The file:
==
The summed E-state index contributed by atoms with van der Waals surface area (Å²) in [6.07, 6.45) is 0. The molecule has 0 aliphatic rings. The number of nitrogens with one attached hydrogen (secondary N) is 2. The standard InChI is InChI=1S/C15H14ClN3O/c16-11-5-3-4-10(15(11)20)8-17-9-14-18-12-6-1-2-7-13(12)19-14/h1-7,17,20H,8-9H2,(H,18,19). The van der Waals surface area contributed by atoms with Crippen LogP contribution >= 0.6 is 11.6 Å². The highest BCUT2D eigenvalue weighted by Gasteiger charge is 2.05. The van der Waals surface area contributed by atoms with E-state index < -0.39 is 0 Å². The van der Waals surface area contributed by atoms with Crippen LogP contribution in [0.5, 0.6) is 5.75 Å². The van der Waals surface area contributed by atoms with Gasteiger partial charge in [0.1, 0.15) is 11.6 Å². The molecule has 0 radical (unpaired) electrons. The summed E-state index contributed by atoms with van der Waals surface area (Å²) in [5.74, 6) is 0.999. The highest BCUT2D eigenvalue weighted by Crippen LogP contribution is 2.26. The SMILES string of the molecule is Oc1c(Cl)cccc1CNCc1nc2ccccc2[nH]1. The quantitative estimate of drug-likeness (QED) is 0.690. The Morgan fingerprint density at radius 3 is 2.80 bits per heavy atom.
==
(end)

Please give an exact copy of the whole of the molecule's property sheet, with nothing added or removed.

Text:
The summed E-state index contributed by atoms with van der Waals surface area (Å²) in [6.07, 6.45) is 0. The molecule has 0 aliphatic rings. The number of nitrogens with one attached hydrogen (secondary N) is 2. The standard InChI is InChI=1S/C15H14ClN3O/c16-11-5-3-4-10(15(11)20)8-17-9-14-18-12-6-1-2-7-13(12)19-14/h1-7,17,20H,8-9H2,(H,18,19). The van der Waals surface area contributed by atoms with Crippen LogP contribution >= 0.6 is 11.6 Å². The highest BCUT2D eigenvalue weighted by Gasteiger charge is 2.05. The van der Waals surface area contributed by atoms with E-state index < -0.39 is 0 Å². The van der Waals surface area contributed by atoms with Crippen LogP contribution in [0.5, 0.6) is 5.75 Å². The van der Waals surface area contributed by atoms with Gasteiger partial charge in [0.1, 0.15) is 11.6 Å². The molecule has 0 radical (unpaired) electrons. The summed E-state index contributed by atoms with van der Waals surface area (Å²) in [5.74, 6) is 0.999. The highest BCUT2D eigenvalue weighted by Crippen LogP contribution is 2.26. The SMILES string of the molecule is Oc1c(Cl)cccc1CNCc1nc2ccccc2[nH]1. The quantitative estimate of drug-likeness (QED) is 0.690. The Morgan fingerprint density at radius 3 is 2.80 bits per heavy atom.